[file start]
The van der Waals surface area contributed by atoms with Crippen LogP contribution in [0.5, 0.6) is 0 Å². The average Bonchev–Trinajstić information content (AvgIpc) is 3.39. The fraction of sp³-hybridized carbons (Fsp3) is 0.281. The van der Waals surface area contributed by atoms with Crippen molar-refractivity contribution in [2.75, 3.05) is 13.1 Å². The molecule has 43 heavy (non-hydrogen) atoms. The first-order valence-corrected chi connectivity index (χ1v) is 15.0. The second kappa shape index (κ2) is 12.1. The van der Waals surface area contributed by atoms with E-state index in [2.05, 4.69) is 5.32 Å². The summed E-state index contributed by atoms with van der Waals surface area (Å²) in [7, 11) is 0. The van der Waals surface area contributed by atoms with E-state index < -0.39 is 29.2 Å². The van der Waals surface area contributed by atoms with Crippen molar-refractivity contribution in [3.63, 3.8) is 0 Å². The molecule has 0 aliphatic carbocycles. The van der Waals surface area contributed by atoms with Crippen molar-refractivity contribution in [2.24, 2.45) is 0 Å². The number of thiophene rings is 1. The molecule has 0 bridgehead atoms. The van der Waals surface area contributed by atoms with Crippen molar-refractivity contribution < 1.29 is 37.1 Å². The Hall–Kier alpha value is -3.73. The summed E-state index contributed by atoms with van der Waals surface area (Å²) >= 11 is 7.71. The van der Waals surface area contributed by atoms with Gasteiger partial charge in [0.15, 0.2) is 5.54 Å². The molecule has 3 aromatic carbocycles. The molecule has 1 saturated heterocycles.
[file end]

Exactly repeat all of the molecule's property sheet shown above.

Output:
The van der Waals surface area contributed by atoms with Crippen LogP contribution in [0.5, 0.6) is 0 Å². The average Bonchev–Trinajstić information content (AvgIpc) is 3.39. The fraction of sp³-hybridized carbons (Fsp3) is 0.281. The van der Waals surface area contributed by atoms with Crippen molar-refractivity contribution in [2.75, 3.05) is 13.1 Å². The molecule has 43 heavy (non-hydrogen) atoms. The first-order valence-corrected chi connectivity index (χ1v) is 15.0. The second kappa shape index (κ2) is 12.1. The van der Waals surface area contributed by atoms with E-state index in [2.05, 4.69) is 5.32 Å². The summed E-state index contributed by atoms with van der Waals surface area (Å²) in [7, 11) is 0. The van der Waals surface area contributed by atoms with E-state index < -0.39 is 29.2 Å². The van der Waals surface area contributed by atoms with Crippen molar-refractivity contribution in [3.63, 3.8) is 0 Å². The molecule has 0 aliphatic carbocycles. The van der Waals surface area contributed by atoms with Crippen molar-refractivity contribution in [2.24, 2.45) is 0 Å². The number of thiophene rings is 1. The molecule has 0 bridgehead atoms. The van der Waals surface area contributed by atoms with Crippen molar-refractivity contribution < 1.29 is 37.1 Å². The Hall–Kier alpha value is -3.73. The summed E-state index contributed by atoms with van der Waals surface area (Å²) >= 11 is 7.71. The van der Waals surface area contributed by atoms with Gasteiger partial charge in [0.15, 0.2) is 5.54 Å². The molecule has 3 aromatic carbocycles. The molecule has 1 saturated heterocycles.